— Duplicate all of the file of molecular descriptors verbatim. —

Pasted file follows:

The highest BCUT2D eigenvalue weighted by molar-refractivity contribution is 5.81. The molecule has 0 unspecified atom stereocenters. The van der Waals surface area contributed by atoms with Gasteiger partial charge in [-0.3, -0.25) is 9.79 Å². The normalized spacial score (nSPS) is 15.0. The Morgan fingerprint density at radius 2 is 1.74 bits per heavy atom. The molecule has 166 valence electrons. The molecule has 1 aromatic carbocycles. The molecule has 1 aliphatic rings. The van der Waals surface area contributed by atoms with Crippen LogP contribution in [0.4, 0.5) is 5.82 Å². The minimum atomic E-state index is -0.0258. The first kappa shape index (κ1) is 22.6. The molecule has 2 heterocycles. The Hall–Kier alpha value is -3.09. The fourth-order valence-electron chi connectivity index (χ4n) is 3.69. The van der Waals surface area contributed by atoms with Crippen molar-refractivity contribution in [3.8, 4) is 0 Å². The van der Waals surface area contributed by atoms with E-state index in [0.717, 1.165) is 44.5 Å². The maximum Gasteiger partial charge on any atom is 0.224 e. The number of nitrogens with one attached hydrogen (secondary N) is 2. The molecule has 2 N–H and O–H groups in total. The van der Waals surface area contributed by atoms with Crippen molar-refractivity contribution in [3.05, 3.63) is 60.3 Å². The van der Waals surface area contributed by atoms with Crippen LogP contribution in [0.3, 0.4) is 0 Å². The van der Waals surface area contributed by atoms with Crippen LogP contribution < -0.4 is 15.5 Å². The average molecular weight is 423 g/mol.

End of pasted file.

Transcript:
The highest BCUT2D eigenvalue weighted by molar-refractivity contribution is 5.81. The molecule has 0 unspecified atom stereocenters. The van der Waals surface area contributed by atoms with Gasteiger partial charge in [-0.3, -0.25) is 9.79 Å². The normalized spacial score (nSPS) is 15.0. The Morgan fingerprint density at radius 2 is 1.74 bits per heavy atom. The molecule has 166 valence electrons. The molecule has 1 aromatic carbocycles. The molecule has 1 aliphatic rings. The van der Waals surface area contributed by atoms with Crippen LogP contribution in [0.4, 0.5) is 5.82 Å². The minimum atomic E-state index is -0.0258. The first kappa shape index (κ1) is 22.6. The molecule has 2 heterocycles. The Hall–Kier alpha value is -3.09. The fourth-order valence-electron chi connectivity index (χ4n) is 3.69. The van der Waals surface area contributed by atoms with Crippen molar-refractivity contribution in [3.8, 4) is 0 Å². The van der Waals surface area contributed by atoms with E-state index in [0.717, 1.165) is 44.5 Å². The maximum Gasteiger partial charge on any atom is 0.224 e. The number of nitrogens with one attached hydrogen (secondary N) is 2. The molecule has 2 N–H and O–H groups in total. The van der Waals surface area contributed by atoms with Crippen molar-refractivity contribution in [3.05, 3.63) is 60.3 Å². The van der Waals surface area contributed by atoms with Crippen LogP contribution in [0.3, 0.4) is 0 Å². The van der Waals surface area contributed by atoms with Crippen LogP contribution < -0.4 is 15.5 Å². The average molecular weight is 423 g/mol.